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Kenya is one of the most unequal countries in the sub- Sahara region. Forty two percent of its population of 44 million lives below the poverty line.
Access to basic quality services such as health care, education, clean water and sanitation, is often a luxury for many people. Large segments of the population, including the burgeoning urban poor, are highly vulnerable to climatic, economic and social shocks.
In 2010, Kenya enacted a new Constitution that specifically addresses longstanding historical, geographic, demographic and human rights violations that have hindered progressive development.Three years later Kenyans conducted fairly peaceful elections to vote in the National and County Government with expectations for equitable resource allocation and accountable service delivery. For UNICEF Kenya, this ultimately translates into the realization of all children’s rights regardless of their social or economic status.
The proportion of Kenyans living on less than the international poverty line (US$1.90 per day in 2011 PPP) has declined from 43.6% in 2005- 06 to 35.6% in 2015- 16
Poverty incidence in Kenya is lowest in East Africa and is lower than the Sub- Saharan African regional average. poverty rates in Kenya remain relatively high compared to other lower middle income countries.
Kenya’s income levels and poverty rate, human development indicators are relatively high. Kenya performs better on non monetary dimensions of poverty.
The agricultural sector was a key driver of poverty reduction in the past decade.
Kenya has registered growth domestic product (GDP) growth rates above 5% for most of the past decade. However the transmission of that growth into increased consumption at household level remains low or GDP growth would have translated into even higher poverty reduction.
“At the current pace of poverty reduction, about one percentage point per year, Kenya cannot eradicate poverty by 2030,” says Utz Pape, World Bank poverty economist .“Accelerating the pace of poverty reduction in Kenya will require higher and more inclusive growth rates coupled with a sharper focus on poverty reduction policies.”
The KEU also notes that the profile of poverty in Kenya has a significant spatial dimension that is omitted in the international comparison. Most of Kenya’s poor live in rural areas predominantly in the northeastern parts of the country. This spatial dimension persists, and possibly exacerbated inequality across regions in Kenya. Scaling up and geographic targeting of anti poverty and social protection programs are important instruments to target the neediest households and reduce regional disparities, according to the economic update.
Kenyans enjoy improved access to sanitation while access to improved water remains low. Almost 72% of Kenyan house holds have access to improved water sources. However, Kenya performs better in access to improved sanitation when compared to countries with similar international poverty head count rates.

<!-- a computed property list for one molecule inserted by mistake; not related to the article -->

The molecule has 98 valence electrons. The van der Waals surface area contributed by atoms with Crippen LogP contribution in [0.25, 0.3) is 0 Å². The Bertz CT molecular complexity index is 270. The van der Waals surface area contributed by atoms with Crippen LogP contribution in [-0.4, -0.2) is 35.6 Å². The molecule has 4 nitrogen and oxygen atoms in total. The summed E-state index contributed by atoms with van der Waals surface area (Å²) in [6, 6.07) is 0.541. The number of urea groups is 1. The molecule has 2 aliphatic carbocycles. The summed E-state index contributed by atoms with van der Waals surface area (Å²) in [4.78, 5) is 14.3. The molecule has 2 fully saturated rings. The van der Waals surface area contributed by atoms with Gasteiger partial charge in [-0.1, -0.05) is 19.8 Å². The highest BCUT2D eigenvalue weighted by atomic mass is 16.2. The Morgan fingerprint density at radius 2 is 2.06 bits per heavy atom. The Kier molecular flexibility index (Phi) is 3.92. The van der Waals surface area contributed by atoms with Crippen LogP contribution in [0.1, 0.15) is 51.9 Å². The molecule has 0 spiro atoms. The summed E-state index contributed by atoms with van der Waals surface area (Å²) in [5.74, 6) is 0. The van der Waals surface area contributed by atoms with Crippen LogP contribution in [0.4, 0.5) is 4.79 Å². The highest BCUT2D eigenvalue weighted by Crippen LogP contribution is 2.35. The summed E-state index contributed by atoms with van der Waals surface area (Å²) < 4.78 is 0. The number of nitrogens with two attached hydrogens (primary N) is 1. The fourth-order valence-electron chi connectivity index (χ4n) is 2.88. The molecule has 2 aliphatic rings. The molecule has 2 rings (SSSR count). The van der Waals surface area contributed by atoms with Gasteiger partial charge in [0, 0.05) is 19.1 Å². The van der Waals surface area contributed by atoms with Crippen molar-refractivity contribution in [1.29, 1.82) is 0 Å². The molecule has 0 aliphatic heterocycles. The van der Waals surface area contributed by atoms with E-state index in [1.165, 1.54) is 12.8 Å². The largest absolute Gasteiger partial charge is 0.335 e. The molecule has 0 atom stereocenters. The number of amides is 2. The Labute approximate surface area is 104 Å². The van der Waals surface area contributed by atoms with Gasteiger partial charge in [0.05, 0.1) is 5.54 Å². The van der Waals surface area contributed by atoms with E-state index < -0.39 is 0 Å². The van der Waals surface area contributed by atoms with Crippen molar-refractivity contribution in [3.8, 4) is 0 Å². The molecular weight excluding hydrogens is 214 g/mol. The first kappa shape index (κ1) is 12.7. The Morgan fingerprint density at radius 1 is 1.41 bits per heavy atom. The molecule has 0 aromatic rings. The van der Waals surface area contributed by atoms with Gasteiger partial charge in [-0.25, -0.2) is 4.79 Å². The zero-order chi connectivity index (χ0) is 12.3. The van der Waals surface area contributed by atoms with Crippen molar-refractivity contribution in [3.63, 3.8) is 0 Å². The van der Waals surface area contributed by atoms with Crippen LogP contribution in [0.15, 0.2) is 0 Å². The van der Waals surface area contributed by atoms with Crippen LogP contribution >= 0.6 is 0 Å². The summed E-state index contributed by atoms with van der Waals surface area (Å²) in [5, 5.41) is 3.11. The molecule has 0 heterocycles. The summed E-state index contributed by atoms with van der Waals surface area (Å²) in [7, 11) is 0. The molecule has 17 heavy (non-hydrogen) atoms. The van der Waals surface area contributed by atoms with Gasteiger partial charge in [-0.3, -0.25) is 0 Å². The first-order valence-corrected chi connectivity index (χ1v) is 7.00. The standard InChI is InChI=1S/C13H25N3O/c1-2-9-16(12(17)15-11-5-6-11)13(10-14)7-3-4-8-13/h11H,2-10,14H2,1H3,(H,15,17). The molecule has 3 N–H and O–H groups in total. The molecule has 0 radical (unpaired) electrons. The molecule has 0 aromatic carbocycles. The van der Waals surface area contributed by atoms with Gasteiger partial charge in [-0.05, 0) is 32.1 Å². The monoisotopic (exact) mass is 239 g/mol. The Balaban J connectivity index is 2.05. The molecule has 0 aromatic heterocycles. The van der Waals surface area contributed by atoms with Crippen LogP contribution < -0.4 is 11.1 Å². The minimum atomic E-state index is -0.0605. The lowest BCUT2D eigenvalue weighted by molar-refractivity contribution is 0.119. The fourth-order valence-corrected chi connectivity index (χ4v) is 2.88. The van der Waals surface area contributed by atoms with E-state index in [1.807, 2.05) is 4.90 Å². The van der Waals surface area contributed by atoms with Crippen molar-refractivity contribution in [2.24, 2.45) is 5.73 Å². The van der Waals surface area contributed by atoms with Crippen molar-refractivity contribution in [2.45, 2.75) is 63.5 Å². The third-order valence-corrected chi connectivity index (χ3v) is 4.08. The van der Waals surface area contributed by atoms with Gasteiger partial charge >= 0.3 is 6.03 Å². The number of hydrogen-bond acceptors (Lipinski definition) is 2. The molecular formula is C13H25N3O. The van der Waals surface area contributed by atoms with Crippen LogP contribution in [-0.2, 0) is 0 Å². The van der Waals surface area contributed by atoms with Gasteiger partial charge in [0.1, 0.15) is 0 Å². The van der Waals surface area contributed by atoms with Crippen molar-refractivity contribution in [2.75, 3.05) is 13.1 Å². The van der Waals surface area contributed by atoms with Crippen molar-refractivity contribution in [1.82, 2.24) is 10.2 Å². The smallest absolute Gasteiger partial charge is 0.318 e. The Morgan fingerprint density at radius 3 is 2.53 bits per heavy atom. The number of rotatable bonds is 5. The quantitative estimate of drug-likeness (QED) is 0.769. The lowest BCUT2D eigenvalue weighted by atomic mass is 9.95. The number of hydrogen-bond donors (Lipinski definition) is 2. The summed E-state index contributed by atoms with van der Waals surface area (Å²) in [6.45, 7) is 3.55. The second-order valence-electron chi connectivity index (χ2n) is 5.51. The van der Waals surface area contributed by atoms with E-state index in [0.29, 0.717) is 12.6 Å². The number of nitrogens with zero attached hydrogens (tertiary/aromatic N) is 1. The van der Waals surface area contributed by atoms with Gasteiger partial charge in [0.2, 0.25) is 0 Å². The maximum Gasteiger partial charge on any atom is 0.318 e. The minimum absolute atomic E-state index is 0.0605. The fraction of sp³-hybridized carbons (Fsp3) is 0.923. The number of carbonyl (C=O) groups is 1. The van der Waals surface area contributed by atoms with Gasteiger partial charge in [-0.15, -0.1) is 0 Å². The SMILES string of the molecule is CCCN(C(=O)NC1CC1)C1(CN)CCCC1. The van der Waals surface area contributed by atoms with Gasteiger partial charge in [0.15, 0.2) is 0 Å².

Kenya’s literacy rate is highest in SSA, and it has increased further by 11% since 2005, reflecting the massive progress made in Kenya’s educational system over the past decade. In 2015, 84% of the population above 14 years could read and write compared to Ghana at 71%.
More than half of Kenyan adults above 24 years (almost 58%) have completed primary education, a notable increase from an estimated 44% in 2005. However, the report also high lights that while just over 14% of adults aged 25 and older have completed secondary school, up from 3% in 2005, this falls below other countries with comparable poverty rates. That notwithstanding, net school enrollment ratios have improved in the last decade with a primary school enrollment ratio of about 87%, but secondary school completion presents a significant barrier.
Kenya has been ranked eighth globally and sixth in Africa among countries with the largest number of people living in extreme poverty.
The report says that 29 per cent (14.7 million) of the 49,684,304 people are very poor as they consume less than $1.90 (Sh197) per day. With poverty escape rate of 0.5 people per minute.
UN’s SDGs aim at reducing the number of people living in extreme poverty by 2030.
On the positive side, however, the World Bank and the International Monetary Fund consider Kenya on the right path to economic growth. This is due to investments in Kenya’s infrastructure, and the country’s role as a regional business hub.
Longstanding corruption within Kenya’s government such as bribery, fraud, and tribal favoritism is one of the leading causes of continuing poverty in Kenya.
Kenya is and remains poor is that about 75 percent of the population relies on agriculture to make a living. Yet Kenya’s erratic weather and arid climate make it a very unstable living to rely on. Jobs outside the agriculture industry are rare, and the education required for such jobs is even rarer, especially for poor families.
On the other hand, the flower industry in Kenya is flourishing especially with exports to European countries, along with coffee and tea farming. Another industry currently on the rise in Kenya is the tourism industry. The government recently introduced free and mandatory education.
There is need to develop the rural non farm sector around agriculture. There is need to focus on skill development through technical training to take up opportunities in value addition.